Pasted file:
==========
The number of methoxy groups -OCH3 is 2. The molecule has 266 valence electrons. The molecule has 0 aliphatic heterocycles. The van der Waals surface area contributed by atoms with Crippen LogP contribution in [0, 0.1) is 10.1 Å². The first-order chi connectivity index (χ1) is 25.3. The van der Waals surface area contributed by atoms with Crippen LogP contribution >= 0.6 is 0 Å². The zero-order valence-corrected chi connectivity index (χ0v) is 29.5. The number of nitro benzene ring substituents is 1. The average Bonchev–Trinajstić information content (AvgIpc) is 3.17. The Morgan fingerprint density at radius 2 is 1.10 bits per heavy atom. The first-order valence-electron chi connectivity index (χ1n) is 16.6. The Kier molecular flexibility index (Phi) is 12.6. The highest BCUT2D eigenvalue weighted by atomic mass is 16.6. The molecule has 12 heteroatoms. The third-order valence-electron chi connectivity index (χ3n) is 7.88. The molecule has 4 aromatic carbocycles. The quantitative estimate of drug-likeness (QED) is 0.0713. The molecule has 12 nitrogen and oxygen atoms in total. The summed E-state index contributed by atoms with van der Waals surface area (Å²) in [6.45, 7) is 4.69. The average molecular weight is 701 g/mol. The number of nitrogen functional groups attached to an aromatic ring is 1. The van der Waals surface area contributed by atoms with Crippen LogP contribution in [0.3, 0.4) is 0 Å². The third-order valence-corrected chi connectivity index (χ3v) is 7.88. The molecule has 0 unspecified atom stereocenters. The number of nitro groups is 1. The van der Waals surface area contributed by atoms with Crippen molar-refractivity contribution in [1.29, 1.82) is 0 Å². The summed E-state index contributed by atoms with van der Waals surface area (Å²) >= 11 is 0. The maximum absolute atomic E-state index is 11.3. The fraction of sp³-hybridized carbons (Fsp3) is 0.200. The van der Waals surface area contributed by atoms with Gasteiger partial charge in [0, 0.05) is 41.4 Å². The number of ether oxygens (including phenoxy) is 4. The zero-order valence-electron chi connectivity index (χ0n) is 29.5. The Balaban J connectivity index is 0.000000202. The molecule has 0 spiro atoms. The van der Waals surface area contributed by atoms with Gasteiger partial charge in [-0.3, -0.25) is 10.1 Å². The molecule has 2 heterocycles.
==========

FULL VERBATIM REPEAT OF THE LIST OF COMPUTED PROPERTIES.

The number of methoxy groups -OCH3 is 2. The molecule has 266 valence electrons. The molecule has 0 aliphatic heterocycles. The van der Waals surface area contributed by atoms with Crippen LogP contribution in [0, 0.1) is 10.1 Å². The first-order chi connectivity index (χ1) is 25.3. The van der Waals surface area contributed by atoms with Crippen LogP contribution >= 0.6 is 0 Å². The zero-order valence-corrected chi connectivity index (χ0v) is 29.5. The number of nitro benzene ring substituents is 1. The average Bonchev–Trinajstić information content (AvgIpc) is 3.17. The Morgan fingerprint density at radius 2 is 1.10 bits per heavy atom. The first-order valence-electron chi connectivity index (χ1n) is 16.6. The Kier molecular flexibility index (Phi) is 12.6. The highest BCUT2D eigenvalue weighted by atomic mass is 16.6. The molecule has 12 heteroatoms. The third-order valence-electron chi connectivity index (χ3n) is 7.88. The molecule has 4 aromatic carbocycles. The quantitative estimate of drug-likeness (QED) is 0.0713. The molecule has 12 nitrogen and oxygen atoms in total. The summed E-state index contributed by atoms with van der Waals surface area (Å²) in [6.45, 7) is 4.69. The average molecular weight is 701 g/mol. The number of nitrogen functional groups attached to an aromatic ring is 1. The van der Waals surface area contributed by atoms with Crippen LogP contribution in [0.3, 0.4) is 0 Å². The third-order valence-corrected chi connectivity index (χ3v) is 7.88. The molecule has 0 unspecified atom stereocenters. The number of nitro groups is 1. The van der Waals surface area contributed by atoms with Crippen molar-refractivity contribution in [1.29, 1.82) is 0 Å². The summed E-state index contributed by atoms with van der Waals surface area (Å²) >= 11 is 0. The maximum absolute atomic E-state index is 11.3. The fraction of sp³-hybridized carbons (Fsp3) is 0.200. The van der Waals surface area contributed by atoms with Gasteiger partial charge in [0, 0.05) is 41.4 Å². The number of ether oxygens (including phenoxy) is 4. The zero-order valence-electron chi connectivity index (χ0n) is 29.5. The Balaban J connectivity index is 0.000000202. The molecule has 0 spiro atoms. The van der Waals surface area contributed by atoms with Gasteiger partial charge in [-0.3, -0.25) is 10.1 Å². The molecule has 2 heterocycles.